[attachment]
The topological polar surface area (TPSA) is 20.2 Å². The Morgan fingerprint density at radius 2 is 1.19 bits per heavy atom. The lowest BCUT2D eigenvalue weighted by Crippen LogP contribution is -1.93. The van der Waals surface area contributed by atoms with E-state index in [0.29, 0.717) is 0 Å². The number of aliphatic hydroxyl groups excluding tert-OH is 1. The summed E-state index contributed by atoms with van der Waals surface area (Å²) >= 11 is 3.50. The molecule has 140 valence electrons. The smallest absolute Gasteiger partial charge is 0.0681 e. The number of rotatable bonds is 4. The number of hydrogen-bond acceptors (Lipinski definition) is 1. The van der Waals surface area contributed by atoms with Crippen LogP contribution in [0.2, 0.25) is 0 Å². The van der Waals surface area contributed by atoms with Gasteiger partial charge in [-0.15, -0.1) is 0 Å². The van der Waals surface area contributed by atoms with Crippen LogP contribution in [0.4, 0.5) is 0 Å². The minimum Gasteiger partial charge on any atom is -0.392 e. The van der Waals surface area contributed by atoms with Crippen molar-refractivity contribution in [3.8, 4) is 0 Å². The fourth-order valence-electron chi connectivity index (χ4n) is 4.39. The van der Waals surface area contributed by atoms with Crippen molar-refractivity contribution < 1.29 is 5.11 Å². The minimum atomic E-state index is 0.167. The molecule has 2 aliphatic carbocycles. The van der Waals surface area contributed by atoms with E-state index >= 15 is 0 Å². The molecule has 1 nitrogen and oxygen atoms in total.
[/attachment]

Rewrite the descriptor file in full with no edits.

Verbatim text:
The topological polar surface area (TPSA) is 20.2 Å². The Morgan fingerprint density at radius 2 is 1.19 bits per heavy atom. The lowest BCUT2D eigenvalue weighted by Crippen LogP contribution is -1.93. The van der Waals surface area contributed by atoms with E-state index in [0.29, 0.717) is 0 Å². The number of aliphatic hydroxyl groups excluding tert-OH is 1. The summed E-state index contributed by atoms with van der Waals surface area (Å²) >= 11 is 3.50. The molecule has 140 valence electrons. The smallest absolute Gasteiger partial charge is 0.0681 e. The number of rotatable bonds is 4. The number of hydrogen-bond acceptors (Lipinski definition) is 1. The van der Waals surface area contributed by atoms with Crippen LogP contribution in [0.2, 0.25) is 0 Å². The van der Waals surface area contributed by atoms with Gasteiger partial charge in [-0.15, -0.1) is 0 Å². The van der Waals surface area contributed by atoms with Crippen LogP contribution in [0.4, 0.5) is 0 Å². The minimum Gasteiger partial charge on any atom is -0.392 e. The van der Waals surface area contributed by atoms with Crippen molar-refractivity contribution in [3.8, 4) is 0 Å². The fourth-order valence-electron chi connectivity index (χ4n) is 4.39. The van der Waals surface area contributed by atoms with Crippen molar-refractivity contribution < 1.29 is 5.11 Å². The minimum atomic E-state index is 0.167. The molecule has 2 aliphatic carbocycles. The van der Waals surface area contributed by atoms with E-state index >= 15 is 0 Å². The molecule has 1 nitrogen and oxygen atoms in total.